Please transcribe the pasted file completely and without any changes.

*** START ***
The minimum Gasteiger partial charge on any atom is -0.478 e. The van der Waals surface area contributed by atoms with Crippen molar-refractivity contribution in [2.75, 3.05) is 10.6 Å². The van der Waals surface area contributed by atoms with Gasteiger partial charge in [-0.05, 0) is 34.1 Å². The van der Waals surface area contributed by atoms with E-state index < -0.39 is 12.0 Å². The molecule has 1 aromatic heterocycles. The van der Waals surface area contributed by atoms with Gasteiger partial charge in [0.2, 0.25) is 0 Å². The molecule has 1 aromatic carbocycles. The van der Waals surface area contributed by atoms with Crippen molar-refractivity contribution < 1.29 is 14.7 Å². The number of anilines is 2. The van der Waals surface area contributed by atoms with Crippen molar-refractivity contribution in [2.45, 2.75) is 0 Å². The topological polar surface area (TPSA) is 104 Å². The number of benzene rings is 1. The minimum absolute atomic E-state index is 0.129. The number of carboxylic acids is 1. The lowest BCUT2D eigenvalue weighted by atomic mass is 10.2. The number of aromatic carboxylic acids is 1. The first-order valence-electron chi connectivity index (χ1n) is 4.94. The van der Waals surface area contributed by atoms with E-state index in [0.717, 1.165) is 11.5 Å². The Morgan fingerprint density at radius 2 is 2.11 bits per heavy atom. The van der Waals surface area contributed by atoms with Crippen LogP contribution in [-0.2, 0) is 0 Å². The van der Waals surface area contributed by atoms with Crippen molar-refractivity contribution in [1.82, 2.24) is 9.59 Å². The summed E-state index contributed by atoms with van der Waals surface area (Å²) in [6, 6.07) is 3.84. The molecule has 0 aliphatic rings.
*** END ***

The minimum Gasteiger partial charge on any atom is -0.478 e. The van der Waals surface area contributed by atoms with Crippen molar-refractivity contribution in [2.75, 3.05) is 10.6 Å². The van der Waals surface area contributed by atoms with Gasteiger partial charge in [-0.05, 0) is 34.1 Å². The van der Waals surface area contributed by atoms with E-state index < -0.39 is 12.0 Å². The molecule has 1 aromatic heterocycles. The van der Waals surface area contributed by atoms with Gasteiger partial charge in [0.2, 0.25) is 0 Å². The molecule has 1 aromatic carbocycles. The van der Waals surface area contributed by atoms with Crippen molar-refractivity contribution < 1.29 is 14.7 Å². The number of anilines is 2. The van der Waals surface area contributed by atoms with Crippen molar-refractivity contribution in [2.45, 2.75) is 0 Å². The topological polar surface area (TPSA) is 104 Å². The number of benzene rings is 1. The minimum absolute atomic E-state index is 0.129. The number of carboxylic acids is 1. The lowest BCUT2D eigenvalue weighted by atomic mass is 10.2. The number of aromatic carboxylic acids is 1. The first-order valence-electron chi connectivity index (χ1n) is 4.94. The van der Waals surface area contributed by atoms with E-state index in [0.717, 1.165) is 11.5 Å². The Morgan fingerprint density at radius 2 is 2.11 bits per heavy atom. The van der Waals surface area contributed by atoms with Crippen LogP contribution in [-0.2, 0) is 0 Å². The van der Waals surface area contributed by atoms with Crippen molar-refractivity contribution in [1.82, 2.24) is 9.59 Å². The summed E-state index contributed by atoms with van der Waals surface area (Å²) in [6, 6.07) is 3.84. The molecule has 0 aliphatic rings.